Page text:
Hammond, who unveiled the news during his Budget address in the Houses of Parliament, said that he expects to raise around £400M ($511M) per year by taxing companies that operate search engines, social media and online marketplaces.
“There is one stand out example of where the rules of the game must evolve now if they are to keep up with the emerging digital economy. Digital platforms delivering search engines, social media and online marketplaces have changed our lives, our society and our economy, mostly for the better. But they also pose a real challenge for the sustainability and fairness of our tax system; the rules have simply not kept pace with changing business models. It is clearly not sustainable or fair that digital platform businesses can generate substantial value in the UK without paying tax here with respect to that business,” he said.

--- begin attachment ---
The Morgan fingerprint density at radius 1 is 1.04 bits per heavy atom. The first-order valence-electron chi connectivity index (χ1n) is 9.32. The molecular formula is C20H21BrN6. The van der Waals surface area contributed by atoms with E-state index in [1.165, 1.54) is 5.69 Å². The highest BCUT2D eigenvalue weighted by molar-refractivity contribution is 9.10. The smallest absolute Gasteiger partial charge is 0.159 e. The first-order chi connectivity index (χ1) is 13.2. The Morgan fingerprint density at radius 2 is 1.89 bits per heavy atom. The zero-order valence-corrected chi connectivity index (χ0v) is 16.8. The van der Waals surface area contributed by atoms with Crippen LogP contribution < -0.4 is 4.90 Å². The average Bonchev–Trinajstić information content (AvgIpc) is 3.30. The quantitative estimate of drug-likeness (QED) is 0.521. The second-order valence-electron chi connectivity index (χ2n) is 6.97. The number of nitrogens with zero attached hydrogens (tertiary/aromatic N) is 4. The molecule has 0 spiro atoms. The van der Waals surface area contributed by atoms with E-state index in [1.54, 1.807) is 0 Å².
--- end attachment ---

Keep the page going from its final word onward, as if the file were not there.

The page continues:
The tax will be paid by companies that generate at least £500M in global revenues and will be introduced by April 2020.
Hammond said that he is still committed to international corporate tax reform of these companies but said that progress was “painfully slow”, meaning that the UK will introduce its own tax. “It will be carefully designed to ensure that it is established digital tech giants ratter than our tech start-ups that shoulder the burden,” he added. “We will consult on the detail to ensure that we get it right to ensure that the UK remains the best place to start and scale up a tech business.”
Hammond joked that he is “already looking forward to my call with the former leader of the Liberal Democrats” Nick Clegg, who last week joined Facebook.